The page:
In this implementation, Square relies on four other line objects to do the job. Of course Square can also be implemented differently, but the important thing is that it re-uses other objects to achieve minimum code and simplify implementation of a Square.

Both principles work extremely well in Web development, but many developers neglect to use them on a regular basis.

Planning Web Software with Object-Oriented approach

When any new application or a system is designed, software architect tries to anticipate what kind of flexibility will be required from the software and will attempt to use some of the development paradigms (including those two I have described above) to improve flexibility and efficiency of the software.

Let’s walk through the typical web application and see what areas of the application we anticipate to be extended and will require flexibility.

1. Data Model

M in MVC stand for Model. Model is an object which represents piece of physical data in your application. This can represent User, Order, Record, Message and many other things. There are many great frameworks which will help you convert your SQL data-base into Model structure at the expense of losing ability to use some powerful tools of Object Oriented Programming:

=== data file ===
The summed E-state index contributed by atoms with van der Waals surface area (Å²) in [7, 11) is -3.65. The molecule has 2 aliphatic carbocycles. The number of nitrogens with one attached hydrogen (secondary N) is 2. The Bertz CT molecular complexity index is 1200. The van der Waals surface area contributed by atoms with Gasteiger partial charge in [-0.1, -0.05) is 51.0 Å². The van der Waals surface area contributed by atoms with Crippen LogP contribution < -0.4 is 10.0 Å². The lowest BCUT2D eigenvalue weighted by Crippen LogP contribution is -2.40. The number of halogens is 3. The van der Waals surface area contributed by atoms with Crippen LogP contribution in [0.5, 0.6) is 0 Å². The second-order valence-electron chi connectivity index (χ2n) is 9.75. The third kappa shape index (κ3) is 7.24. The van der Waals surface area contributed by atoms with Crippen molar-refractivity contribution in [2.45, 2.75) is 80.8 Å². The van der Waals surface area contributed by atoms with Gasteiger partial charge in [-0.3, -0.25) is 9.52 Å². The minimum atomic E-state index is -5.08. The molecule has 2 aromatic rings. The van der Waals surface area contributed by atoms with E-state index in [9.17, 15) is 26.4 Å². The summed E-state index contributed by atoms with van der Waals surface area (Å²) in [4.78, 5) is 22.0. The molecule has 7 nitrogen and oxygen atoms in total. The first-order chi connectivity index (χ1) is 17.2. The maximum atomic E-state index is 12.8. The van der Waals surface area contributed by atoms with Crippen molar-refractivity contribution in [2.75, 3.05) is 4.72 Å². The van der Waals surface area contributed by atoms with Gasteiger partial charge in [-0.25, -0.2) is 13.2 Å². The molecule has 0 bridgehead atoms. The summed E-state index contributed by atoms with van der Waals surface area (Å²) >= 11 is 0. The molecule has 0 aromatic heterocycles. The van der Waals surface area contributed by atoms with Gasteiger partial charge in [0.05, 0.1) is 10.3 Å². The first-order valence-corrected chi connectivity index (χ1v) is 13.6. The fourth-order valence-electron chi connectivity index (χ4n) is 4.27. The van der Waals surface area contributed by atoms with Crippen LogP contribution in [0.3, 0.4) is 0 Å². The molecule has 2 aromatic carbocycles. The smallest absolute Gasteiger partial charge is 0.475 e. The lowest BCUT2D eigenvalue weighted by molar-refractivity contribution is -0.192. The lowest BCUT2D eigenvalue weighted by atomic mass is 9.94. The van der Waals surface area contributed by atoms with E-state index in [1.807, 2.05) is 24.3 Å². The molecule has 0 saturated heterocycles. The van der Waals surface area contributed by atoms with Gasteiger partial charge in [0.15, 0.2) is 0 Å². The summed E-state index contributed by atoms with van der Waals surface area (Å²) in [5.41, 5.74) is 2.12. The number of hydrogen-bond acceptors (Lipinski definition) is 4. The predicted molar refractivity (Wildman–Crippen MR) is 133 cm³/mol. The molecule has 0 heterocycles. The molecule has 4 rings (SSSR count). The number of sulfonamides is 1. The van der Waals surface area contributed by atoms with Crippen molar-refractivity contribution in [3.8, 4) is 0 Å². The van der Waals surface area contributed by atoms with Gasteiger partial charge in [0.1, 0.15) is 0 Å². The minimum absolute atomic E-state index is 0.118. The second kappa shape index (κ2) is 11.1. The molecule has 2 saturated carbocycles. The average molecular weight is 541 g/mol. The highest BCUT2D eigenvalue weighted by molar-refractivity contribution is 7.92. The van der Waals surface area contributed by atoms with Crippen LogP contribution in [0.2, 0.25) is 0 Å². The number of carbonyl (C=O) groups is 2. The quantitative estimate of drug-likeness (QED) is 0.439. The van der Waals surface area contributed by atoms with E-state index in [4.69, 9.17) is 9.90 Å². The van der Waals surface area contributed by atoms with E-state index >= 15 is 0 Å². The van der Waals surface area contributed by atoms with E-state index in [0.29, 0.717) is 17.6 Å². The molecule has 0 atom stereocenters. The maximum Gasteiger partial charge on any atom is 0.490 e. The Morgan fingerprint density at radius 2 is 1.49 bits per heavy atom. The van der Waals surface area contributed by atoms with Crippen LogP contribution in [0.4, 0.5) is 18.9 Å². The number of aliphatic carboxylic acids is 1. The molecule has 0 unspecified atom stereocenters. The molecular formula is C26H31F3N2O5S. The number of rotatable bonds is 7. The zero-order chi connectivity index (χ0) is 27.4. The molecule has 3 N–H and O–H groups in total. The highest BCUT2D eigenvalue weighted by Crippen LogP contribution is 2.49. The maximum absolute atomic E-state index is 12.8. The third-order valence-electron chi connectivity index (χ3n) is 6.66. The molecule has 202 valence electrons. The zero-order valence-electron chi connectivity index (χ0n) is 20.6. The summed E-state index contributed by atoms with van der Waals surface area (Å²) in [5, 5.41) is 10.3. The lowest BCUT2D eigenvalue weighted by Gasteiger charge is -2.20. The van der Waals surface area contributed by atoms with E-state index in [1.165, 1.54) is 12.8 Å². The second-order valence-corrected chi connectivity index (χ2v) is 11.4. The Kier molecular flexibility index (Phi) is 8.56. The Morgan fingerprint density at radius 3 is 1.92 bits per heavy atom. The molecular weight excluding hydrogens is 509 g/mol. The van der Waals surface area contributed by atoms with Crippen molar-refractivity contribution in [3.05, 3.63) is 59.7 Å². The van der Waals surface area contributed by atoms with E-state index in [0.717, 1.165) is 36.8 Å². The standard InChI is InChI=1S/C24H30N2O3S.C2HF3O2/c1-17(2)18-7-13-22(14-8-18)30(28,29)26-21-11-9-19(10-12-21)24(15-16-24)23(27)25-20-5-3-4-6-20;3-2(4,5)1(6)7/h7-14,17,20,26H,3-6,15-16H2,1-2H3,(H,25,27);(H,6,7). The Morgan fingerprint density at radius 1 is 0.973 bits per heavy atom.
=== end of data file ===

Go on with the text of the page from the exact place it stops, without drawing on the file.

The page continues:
• Generated Models typically will not use inheritance
  • Generated Models will not use abstraction
  • Generated Models will not use composition

There are many cases when use of the methods will save you some grief and all you need to do is to learn and recognize them. Here are few examples:

Inheritance: Publisher and Advertisers

Suppose you build web application where some users can publish articles and other users can advertise on the sidebar. Both type of users pursue different goals and are permitted to do different functions. They do have, however, some things in common such as ability to change their password.

A skilled software architect would create a class for a “User” which then would be inherited by Publisher and Advertiser. Method for changing password would be described in the “User” class and will be inherited by both Publisher and Advertiser.

You can also create a User class which incorporated features of both Advertiser and Publisher, but then any change to Publisher logic might impact Advertisers making your project less stable. The project will also become less flexible and it wouldn’t be as easy to introduce a new class of users without affecting existing functionality.

Through proper use of object-oriented inheritance principle you can achieve a much better structure source code.

Composition: Model Features